Sunday, May 15, 2011


What I try to do with reviews at this Bookshelf blog is keep it simple and spoiler-free, and let you know whether I'd recommend you pick up a copy of what I just read. Seems to work okay. This time, a brief review of Numbercruncher (Rebellion, 2011).

I have a lot of time for writer Si Spurrier, provided - as I mentioned in a recent column on this page - he isn't wasting my time and his doing trademark protection garbage for Marvel Comics. With Numbercruncher, he's back at work with Rebellion on a creator-owned project told across ten episodes, and back doing the things I like best from him. There's lengthy first-person narration, a jerk of a protagonist who should be unlikeable but manages to be completely loveable anyway, a remarkably complex, yet believable world, and a concept that couldn't be much higher and still make any sense.

The protagonist of this story is a big East End-looking thug called Bastard Zane, and he's the enforcer and dogsbody of what we might have named God before this series reveals to us that He is actually a weedy-looking, bespectacled accountant called the Divine Calculator. Every so often, He balances the scales and crunches the numbers and makes deals with humanity in exchange for services to be rendered. Enforcers like Bastard Zane remain in His employ until they find a mortal soul willing to render those services. Zane is looking forward to a well-deserved retirement after a mathematician agrees to come on board after some more time on Earth with the chance to be with the woman he loves.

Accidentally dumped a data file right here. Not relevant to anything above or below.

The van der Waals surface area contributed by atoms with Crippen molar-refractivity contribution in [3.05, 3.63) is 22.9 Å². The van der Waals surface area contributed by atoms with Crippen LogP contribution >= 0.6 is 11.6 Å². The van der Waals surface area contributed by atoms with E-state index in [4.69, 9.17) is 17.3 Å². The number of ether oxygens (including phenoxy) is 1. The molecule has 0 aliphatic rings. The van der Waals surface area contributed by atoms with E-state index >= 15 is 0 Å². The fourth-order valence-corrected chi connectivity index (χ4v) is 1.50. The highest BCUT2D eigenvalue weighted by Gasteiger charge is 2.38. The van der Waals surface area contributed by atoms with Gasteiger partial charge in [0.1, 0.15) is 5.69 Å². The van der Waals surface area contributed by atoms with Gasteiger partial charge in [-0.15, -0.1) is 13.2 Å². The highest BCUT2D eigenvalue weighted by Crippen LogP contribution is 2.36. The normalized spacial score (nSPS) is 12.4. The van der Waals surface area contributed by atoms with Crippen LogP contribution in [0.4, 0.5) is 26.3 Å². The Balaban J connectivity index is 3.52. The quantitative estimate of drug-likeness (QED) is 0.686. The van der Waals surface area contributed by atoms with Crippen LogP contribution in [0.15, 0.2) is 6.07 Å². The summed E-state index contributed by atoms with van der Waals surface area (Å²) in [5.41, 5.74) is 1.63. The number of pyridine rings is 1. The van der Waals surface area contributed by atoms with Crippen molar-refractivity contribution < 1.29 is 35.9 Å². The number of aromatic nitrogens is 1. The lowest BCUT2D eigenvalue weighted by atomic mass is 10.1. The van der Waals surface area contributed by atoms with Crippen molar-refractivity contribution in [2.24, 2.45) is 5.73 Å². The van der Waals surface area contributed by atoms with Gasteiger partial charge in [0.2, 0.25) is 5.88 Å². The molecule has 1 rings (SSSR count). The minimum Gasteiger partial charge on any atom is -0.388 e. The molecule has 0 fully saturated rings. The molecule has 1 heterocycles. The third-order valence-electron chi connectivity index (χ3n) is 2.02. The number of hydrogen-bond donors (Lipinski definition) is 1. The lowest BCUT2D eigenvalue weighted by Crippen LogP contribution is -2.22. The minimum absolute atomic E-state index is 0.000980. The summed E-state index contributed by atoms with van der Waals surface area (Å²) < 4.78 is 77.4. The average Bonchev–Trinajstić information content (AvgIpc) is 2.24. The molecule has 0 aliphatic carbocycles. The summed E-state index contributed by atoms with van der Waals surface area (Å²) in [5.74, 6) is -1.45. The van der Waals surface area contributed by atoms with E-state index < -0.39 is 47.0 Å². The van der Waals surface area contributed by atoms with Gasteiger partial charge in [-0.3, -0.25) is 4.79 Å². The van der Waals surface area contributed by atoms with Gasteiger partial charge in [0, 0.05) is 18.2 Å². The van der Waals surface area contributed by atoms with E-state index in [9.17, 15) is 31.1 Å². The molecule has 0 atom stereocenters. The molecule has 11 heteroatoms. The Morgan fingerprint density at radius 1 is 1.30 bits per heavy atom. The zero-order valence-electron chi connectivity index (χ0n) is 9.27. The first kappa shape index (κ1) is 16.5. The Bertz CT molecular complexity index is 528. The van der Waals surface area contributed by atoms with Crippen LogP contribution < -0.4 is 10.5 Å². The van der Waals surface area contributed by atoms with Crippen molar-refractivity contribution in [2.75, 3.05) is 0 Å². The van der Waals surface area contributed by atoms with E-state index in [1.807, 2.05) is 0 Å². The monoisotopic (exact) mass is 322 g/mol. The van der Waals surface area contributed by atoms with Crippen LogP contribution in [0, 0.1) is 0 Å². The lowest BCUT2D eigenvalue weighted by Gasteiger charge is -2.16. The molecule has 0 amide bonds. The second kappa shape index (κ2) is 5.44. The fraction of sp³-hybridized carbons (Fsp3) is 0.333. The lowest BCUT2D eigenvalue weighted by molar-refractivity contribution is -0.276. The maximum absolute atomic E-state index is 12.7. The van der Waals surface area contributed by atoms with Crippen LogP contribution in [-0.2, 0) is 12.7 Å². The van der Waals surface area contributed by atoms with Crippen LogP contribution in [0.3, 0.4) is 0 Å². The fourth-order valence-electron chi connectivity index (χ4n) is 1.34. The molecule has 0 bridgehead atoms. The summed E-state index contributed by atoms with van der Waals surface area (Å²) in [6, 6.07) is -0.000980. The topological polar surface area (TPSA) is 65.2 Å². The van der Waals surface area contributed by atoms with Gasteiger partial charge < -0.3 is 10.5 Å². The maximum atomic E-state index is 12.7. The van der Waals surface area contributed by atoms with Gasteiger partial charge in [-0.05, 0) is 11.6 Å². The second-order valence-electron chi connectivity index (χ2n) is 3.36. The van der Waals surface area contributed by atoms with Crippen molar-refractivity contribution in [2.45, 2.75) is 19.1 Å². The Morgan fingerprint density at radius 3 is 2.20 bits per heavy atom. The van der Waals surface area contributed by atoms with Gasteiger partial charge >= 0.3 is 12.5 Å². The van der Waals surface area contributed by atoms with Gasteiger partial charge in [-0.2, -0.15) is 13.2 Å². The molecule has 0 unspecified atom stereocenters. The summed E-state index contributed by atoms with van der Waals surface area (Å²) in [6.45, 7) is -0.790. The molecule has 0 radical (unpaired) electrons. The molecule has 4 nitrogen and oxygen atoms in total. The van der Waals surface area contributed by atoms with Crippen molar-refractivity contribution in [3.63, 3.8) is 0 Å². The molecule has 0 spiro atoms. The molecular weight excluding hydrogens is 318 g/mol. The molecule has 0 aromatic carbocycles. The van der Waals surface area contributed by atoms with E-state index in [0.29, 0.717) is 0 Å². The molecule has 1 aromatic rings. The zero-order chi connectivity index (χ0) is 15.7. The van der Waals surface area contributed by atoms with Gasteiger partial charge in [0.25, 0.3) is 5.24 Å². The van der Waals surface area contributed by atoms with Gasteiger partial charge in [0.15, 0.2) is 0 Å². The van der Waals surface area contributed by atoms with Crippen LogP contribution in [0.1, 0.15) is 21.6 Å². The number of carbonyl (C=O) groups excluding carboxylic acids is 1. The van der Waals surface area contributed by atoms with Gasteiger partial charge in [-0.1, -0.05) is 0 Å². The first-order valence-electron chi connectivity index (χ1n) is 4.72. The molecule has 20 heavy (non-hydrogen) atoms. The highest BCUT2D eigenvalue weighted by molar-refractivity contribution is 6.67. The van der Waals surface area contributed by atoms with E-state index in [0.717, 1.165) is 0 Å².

What the mathematician doesn't know is that the Divine Calculator is an incredible cheat, and screws him on the deal. What the Divine Calculator doesn't know is that the mathematician anticipated the possibility of Him cheating and put a loophole in the contract, leaving the karmic ledger sheets unbalanced as the wheel of reincarnation continues to turn, and Bastard Zane is forced to pop backwards and forwards in time to see accountancy prevail and get the retirement that he craves.

Illustrated with a breezy flair by PJ Holden, Numbercruncher is an incredibly fast-paced and very surprising comic, utterly original and very funny. Spurrier is able to tell melodramatic action stories with a great sense of wit and irreverence, and what he's developed here is one of his best creations. It began in issue 306 of Judge Dredd Megazine and is scheduled to continue to issue 315. Clicking the image above will take you to Clickwheel, where you may purchase low-priced digital copies of the issues, and they're packed with all sorts of other great comics. Highly recommended!

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